First off, if you'll notice by my previous posts, I can easily read a novel in a very short amount of time, if it appeals to me. It's nothing against the picaresque* genre (if you're not sure what a picaresque novel is, it's basically a long narrative, think The Pickwick Papers, The Adventures of Oliver Twist, The Old Curiosity Shop...) I adore Dickens' picaresque novels, but Smollet's style of writing was mind-numbing at best. Which is odd since Smollett influenced Dickens greatly.

Now, considering the fact that this is 240 years after Mr. Smollet's 'Expedition of Humphry Clinker' you'd think I'd be less shocked at the contents of this novel. Not so. At times I was nauseous by the imagery, and uncomfortable with the unabashed nature of some of the occurrences within the story. In order to make sense of some of my problems with the novel, I'll present them in list form. I'll try to keep it brief.

1. Certain parts in the book reminded me of that icky 11 year old boy humor. You know, potty jokes, spitting, nudity etc.
2. The letters from the women ranged from the vapid schoolgirl to the completely unschooled moronic utterings of an air-headed servant (not to mention the fact that they were often riddled with such illiteracy that it was difficult to make sense of what was being conveyed). I wanted so badly to skip any section written by the stupid females, but to do justice to my goal, I read on.
3. Not to be outdone, the letters written by the male characters were pompous and full of the most infernal pretentious style.
4. Stories written by one character were then reiterated by another... sometimes a stupid insignificant event was recounted several times in a row. Talk about beating a dead horse.
5. Humphry isn't even introduced until well into this novel. He's a character impossible to relate to because you never read his own words. It's like you get to know everyone except for the novel's namesake.

I need some mental stimulation after this vacuous novel. If you feel the need for a few hundred pages of torturous ramblings, don't buy it, I'll give you my copy, I'd rather not own it anymore.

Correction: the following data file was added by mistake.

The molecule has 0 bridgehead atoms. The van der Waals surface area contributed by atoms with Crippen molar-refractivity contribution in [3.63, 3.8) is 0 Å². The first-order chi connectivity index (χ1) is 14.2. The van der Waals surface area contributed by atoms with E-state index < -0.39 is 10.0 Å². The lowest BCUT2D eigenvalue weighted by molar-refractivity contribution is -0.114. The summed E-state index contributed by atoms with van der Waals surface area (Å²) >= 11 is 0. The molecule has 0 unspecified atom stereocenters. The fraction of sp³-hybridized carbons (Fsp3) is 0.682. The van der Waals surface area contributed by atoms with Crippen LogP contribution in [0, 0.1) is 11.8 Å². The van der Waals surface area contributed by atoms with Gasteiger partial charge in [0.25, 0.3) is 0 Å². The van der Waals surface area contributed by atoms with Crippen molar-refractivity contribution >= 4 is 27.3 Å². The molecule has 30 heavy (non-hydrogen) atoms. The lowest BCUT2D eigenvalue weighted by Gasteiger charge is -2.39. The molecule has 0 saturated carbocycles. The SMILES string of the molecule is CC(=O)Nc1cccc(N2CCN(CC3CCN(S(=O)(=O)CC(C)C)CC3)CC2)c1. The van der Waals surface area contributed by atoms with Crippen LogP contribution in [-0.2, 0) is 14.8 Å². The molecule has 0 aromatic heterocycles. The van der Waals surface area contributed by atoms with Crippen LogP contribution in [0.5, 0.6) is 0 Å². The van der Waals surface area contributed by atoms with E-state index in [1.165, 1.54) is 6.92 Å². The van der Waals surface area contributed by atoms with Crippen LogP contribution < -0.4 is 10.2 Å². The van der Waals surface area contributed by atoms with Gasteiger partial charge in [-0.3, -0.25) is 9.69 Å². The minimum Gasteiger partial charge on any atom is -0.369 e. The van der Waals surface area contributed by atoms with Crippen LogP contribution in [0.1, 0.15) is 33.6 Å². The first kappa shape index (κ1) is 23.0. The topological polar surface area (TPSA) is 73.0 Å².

John Keats - Odes

It's been a while, I haven't stopped reading, only... I don't particularly enjoy the novel I'm currently endeavoring to finish. It's not really my style as far as character and plot development go, but I'll talk about that when I finish it and have a more thorough opinion.

I turn now to John Keats and his magnificent odes, my favorite of which being "Ode On Melancholy". His odes are all beautiful, and not long at all. But reading further past the superficial, especially if you study his life, you'll find that they're resplendent. By all means, read all of his poems, and marvel at the genius of John Keats.

His "Last Sonnet" (though, admittedly, not an ode which is technically what this post is about) is so beautiful it never fails to make me cry...

Bright star! would I were steadfast as thou art—
Not in lone splendour hung aloft the night,
And watching, with eternal lids apart,
Like Nature’s patient sleepless Eremite,
The moving waters at their priestlike task
Of pure ablution round earth’s human shores,
Or gazing on the new soft fallen mask
Of snow upon the mountains and the moors—
No—yet still steadfast, still unchangeable,
Pillow’d upon my fair love’s ripening breast,
To feel for ever its soft fall and swell,
Awake for ever in a sweet unrest,
Still, still to hear her tender-taken breath,
And so live ever—or else swoon to death.